19 August 2000

Dateline Kashmir: Why the Hizb talked and why it'll talk again

19 August 2000
The Times of India

Dateline Kashmir
Why the Hizb talked and why it'll talk again


Srinagar: Intelligence and counter-insurgency officials are convinced that the Hizbul Mujahideen will come back to the negotiating table. They are also certain the militant outfit will not split. indeed, many officers told this correspondent that either as soldiers or negotiators they would rather deal with a united group, and that if anybody in New Delhi was trying to split the Hizbul Mujahideen, they should not do so.

``If the Hizbul Mujahideen splits, it may be a tactical victory for us. But we will lose the big prize,'' said one army officer. Contrary to popular belief, Hizb commander Abdul Majid Dar's offer was neither the result of subterfuge aimed at allowing the Hizbul Mujahideen to recuperate nor of an operation being run by an Indian intelligence agency. Though there are rumours of the Research and Analysis Wing (RAW) having facilitated Dar's movements in the days preceding his July 24 announcement of the ceasefire - the word is that its hush-hush Special Frontier Force (earlier known as 2-2) flew him in on a special plane from either Kathmandu or Dubai - intelligence officials in Kashmir say the Hizbul Mujahideen ceasefire offer was the product of Dar's own assessment of the ground situation.

They say he had been moving around between different locations in the valley for several weeks. During that period, in fact, the security forces - who thought initially that he was trying to rejuvenate the Hizb - were desperately trying to track him down. ``If an Indian agency was running Dar,'' said a source, ``they were taking a huge risk by letting him move around because every other agency here was trying to bump him off.''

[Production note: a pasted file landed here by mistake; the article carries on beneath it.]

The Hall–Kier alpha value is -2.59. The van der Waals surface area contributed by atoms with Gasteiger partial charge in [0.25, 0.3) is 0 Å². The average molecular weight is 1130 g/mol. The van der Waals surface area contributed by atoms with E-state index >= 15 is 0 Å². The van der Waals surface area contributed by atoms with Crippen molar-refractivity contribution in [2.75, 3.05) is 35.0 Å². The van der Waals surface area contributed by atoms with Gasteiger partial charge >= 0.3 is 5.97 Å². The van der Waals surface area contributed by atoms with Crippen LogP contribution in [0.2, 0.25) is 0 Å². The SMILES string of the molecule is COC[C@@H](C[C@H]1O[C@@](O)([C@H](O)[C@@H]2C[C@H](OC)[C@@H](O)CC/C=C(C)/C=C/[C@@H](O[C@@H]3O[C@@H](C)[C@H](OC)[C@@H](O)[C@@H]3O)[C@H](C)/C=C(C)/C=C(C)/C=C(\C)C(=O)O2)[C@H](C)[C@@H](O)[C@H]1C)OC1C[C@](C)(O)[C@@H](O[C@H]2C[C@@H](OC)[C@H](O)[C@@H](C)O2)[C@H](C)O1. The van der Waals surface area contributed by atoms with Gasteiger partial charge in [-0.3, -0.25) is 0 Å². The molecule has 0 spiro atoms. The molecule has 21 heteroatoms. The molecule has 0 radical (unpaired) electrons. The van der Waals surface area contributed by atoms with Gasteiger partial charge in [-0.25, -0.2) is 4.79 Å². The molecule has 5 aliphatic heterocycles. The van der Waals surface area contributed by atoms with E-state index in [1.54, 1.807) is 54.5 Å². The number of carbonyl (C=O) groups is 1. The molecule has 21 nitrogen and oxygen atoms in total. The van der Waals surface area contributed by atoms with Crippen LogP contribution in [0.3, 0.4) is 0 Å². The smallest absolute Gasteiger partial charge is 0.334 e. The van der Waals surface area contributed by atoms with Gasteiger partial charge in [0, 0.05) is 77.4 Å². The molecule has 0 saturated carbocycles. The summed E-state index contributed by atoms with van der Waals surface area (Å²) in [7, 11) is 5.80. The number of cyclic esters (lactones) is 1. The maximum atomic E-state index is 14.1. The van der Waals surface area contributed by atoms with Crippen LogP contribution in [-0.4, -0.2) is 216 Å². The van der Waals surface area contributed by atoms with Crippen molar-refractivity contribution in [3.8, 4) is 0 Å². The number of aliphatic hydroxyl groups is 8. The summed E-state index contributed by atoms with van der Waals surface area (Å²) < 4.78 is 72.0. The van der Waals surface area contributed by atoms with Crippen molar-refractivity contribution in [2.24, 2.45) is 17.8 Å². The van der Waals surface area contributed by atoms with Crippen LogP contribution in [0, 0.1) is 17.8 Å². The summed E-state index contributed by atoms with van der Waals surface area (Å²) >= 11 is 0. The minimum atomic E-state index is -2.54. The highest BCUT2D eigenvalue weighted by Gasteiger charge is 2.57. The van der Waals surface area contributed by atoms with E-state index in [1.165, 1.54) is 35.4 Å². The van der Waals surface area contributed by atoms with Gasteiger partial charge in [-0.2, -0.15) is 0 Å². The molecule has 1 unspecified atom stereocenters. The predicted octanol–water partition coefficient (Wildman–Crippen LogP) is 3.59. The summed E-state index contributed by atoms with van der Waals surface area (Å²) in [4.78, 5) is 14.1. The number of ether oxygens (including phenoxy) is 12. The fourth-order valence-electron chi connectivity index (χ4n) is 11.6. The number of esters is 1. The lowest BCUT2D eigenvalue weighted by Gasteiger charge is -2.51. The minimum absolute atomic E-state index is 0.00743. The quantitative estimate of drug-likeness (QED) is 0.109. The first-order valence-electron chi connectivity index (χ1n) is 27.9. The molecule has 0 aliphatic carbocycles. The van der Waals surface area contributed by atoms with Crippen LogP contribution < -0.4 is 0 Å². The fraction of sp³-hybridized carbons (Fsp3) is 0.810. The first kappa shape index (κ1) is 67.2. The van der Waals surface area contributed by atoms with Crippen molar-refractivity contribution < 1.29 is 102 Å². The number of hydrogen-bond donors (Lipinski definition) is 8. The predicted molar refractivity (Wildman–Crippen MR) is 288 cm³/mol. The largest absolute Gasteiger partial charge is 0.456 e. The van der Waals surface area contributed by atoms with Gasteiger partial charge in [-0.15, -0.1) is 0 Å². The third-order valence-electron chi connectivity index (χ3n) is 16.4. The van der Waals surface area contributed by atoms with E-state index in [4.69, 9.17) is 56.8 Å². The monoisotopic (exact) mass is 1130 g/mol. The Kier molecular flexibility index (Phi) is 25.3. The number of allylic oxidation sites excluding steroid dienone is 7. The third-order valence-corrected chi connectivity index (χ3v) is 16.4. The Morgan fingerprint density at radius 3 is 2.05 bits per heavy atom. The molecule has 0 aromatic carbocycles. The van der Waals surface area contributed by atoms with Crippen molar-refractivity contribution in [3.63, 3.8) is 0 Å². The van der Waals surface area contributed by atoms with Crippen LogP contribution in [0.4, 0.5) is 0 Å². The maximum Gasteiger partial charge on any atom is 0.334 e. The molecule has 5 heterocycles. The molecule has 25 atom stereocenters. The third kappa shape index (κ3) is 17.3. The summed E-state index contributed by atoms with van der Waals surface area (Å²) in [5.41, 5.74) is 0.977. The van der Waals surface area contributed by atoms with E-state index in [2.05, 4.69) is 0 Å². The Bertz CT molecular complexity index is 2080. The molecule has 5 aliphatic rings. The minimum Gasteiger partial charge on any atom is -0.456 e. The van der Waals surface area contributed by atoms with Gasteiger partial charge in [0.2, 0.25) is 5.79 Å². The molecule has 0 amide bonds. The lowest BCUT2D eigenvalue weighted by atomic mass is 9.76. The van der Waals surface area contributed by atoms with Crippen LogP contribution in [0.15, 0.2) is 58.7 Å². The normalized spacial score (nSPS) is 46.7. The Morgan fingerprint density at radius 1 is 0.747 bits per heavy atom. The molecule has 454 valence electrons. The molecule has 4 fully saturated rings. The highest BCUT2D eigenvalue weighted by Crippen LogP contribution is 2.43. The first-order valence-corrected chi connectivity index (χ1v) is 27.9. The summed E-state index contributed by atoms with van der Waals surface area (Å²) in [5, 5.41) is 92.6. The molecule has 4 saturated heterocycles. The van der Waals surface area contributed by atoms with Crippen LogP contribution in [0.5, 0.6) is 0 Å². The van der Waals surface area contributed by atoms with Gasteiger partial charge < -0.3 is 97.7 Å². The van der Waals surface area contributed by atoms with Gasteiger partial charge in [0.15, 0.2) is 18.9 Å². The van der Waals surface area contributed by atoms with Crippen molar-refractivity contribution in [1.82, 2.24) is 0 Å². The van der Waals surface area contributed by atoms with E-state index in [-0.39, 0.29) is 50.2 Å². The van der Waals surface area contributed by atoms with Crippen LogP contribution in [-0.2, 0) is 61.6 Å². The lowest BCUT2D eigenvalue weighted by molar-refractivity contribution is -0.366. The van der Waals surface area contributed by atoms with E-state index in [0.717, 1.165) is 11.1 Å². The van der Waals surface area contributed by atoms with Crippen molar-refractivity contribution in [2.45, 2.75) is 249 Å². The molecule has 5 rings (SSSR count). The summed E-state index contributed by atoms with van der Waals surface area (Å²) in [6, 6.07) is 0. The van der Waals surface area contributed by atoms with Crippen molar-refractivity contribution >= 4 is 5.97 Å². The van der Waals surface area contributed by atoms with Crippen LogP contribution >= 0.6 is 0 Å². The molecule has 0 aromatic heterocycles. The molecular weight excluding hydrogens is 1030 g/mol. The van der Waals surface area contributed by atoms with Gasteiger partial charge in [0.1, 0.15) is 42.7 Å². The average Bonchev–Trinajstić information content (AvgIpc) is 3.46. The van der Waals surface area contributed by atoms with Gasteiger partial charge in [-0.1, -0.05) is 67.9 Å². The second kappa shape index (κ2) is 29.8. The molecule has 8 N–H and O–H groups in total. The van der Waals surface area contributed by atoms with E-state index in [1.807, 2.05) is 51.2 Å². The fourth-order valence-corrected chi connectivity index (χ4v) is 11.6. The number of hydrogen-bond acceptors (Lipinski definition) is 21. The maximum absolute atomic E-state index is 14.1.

According to a senior officer from one of the security forces, Dar's offer may have come as a surprise but there were plenty of indications that something was brewing. ``We had been picking up reports that the Hizb leadership in Pakistan was upset with the ISI,'' he said. Its Muzaffarabad-based chief, Syed Salahuddin, had been growing wary of Pakistan's support for Maulana Masood Azhar's Jaish-e-Mohammed. In June, Salahuddin had a meeting with the Pakistan army and ISI, where, according to Indian intelligence reports, heated exchanges took place. The Hizb chief complained that his organisation was being ignored. He said the ISI had placed enormous funds at the disposal of the JeM and charged that this meant Kashmiris were not being trusted.

According to sources, Salahuddin said the jehad is of Kashmiris ``and we had asked outsiders to help us. But the purpose of JeM is to sideline us and give control to outsiders''. Salahuddin also tried to mobilise support from the other Kashmiri militant groups in the United Jehad Council and even tried to float a `Kashmir Liberation Army'. According to one report that an Indian agency received: ``Salahuddin has strongly objected to the formation of Jaish-e-Mohammed outfit. He said the present Pakistani government has lost faith in us and for this reason it has brought outsiders (non-Kashmiris) to participate in tehrik-e-jehad of Kashmir. He has appealed to members of Jehad Council to remain vigilant in this regard otherwise present movement will slip out of their hands''.

Under ISI pressure, the KLA plan was dropped but Salahuddin sent Dar across to test the waters. In the valley, Dar found a demoralised cadre. The Hizbul Mujahideen had borne the brunt of counter-insurgency operations for the past two years. He also found its political wing, the Jamaat-e-Islami, and its ameer, Ghulam Mohammed Butt, stressing the necessity for dialogue. Indian security forces sources say Dar's ceasefire offer took Pakistan by surprise but eventually Islamabad was able to pressure Salahuddin into scuttling the dialogue.

Several officers were also critical of the way New Delhi handled the situation. ``I don't think the government showed the right kind of maturity or discipline,'' said a senior officer. ``We had an excellent opportunity to turn Hizbul Mujahideen around. And had we done that, the other outfits would have had a tough time since they rely on Hizb cadre to move around the valley.''

However, most officers are confident the Hizb will eventually come back to talk. ``Pakistan is going to be even more suspicious of them,'' said one. ``And people here want dialogue to continue. I think the combined pressure will do the trick.''

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